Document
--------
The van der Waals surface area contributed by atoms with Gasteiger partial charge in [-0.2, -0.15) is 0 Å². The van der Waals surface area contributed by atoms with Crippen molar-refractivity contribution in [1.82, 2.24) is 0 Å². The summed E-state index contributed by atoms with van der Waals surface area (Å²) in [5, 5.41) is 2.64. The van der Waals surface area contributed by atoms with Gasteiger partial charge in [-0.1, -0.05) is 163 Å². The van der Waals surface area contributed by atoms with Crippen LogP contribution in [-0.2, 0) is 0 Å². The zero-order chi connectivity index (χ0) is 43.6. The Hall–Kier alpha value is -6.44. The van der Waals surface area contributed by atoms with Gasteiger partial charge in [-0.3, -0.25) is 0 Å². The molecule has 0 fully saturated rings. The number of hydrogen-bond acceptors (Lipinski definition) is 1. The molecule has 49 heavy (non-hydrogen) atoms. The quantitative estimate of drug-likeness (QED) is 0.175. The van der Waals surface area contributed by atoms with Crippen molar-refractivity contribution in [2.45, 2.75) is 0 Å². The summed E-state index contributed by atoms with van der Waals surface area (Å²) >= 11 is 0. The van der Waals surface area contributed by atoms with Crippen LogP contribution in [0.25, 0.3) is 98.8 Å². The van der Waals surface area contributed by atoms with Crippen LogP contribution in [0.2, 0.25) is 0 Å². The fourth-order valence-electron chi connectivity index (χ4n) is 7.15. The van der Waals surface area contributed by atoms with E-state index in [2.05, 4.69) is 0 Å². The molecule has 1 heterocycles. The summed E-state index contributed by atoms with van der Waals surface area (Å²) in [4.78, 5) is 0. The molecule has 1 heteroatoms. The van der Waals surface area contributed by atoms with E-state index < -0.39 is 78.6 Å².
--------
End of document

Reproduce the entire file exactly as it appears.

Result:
The van der Waals surface area contributed by atoms with Gasteiger partial charge in [-0.2, -0.15) is 0 Å². The van der Waals surface area contributed by atoms with Crippen molar-refractivity contribution in [1.82, 2.24) is 0 Å². The summed E-state index contributed by atoms with van der Waals surface area (Å²) in [5, 5.41) is 2.64. The van der Waals surface area contributed by atoms with Gasteiger partial charge in [-0.1, -0.05) is 163 Å². The van der Waals surface area contributed by atoms with Crippen LogP contribution in [-0.2, 0) is 0 Å². The zero-order chi connectivity index (χ0) is 43.6. The Hall–Kier alpha value is -6.44. The van der Waals surface area contributed by atoms with Gasteiger partial charge in [-0.3, -0.25) is 0 Å². The molecule has 0 fully saturated rings. The number of hydrogen-bond acceptors (Lipinski definition) is 1. The molecule has 49 heavy (non-hydrogen) atoms. The quantitative estimate of drug-likeness (QED) is 0.175. The van der Waals surface area contributed by atoms with Crippen molar-refractivity contribution in [2.45, 2.75) is 0 Å². The summed E-state index contributed by atoms with van der Waals surface area (Å²) >= 11 is 0. The van der Waals surface area contributed by atoms with Crippen LogP contribution in [0.25, 0.3) is 98.8 Å². The van der Waals surface area contributed by atoms with Crippen LogP contribution in [0.2, 0.25) is 0 Å². The fourth-order valence-electron chi connectivity index (χ4n) is 7.15. The van der Waals surface area contributed by atoms with E-state index in [2.05, 4.69) is 0 Å². The molecule has 1 heterocycles. The summed E-state index contributed by atoms with van der Waals surface area (Å²) in [4.78, 5) is 0. The molecule has 1 heteroatoms. The van der Waals surface area contributed by atoms with E-state index < -0.39 is 78.6 Å².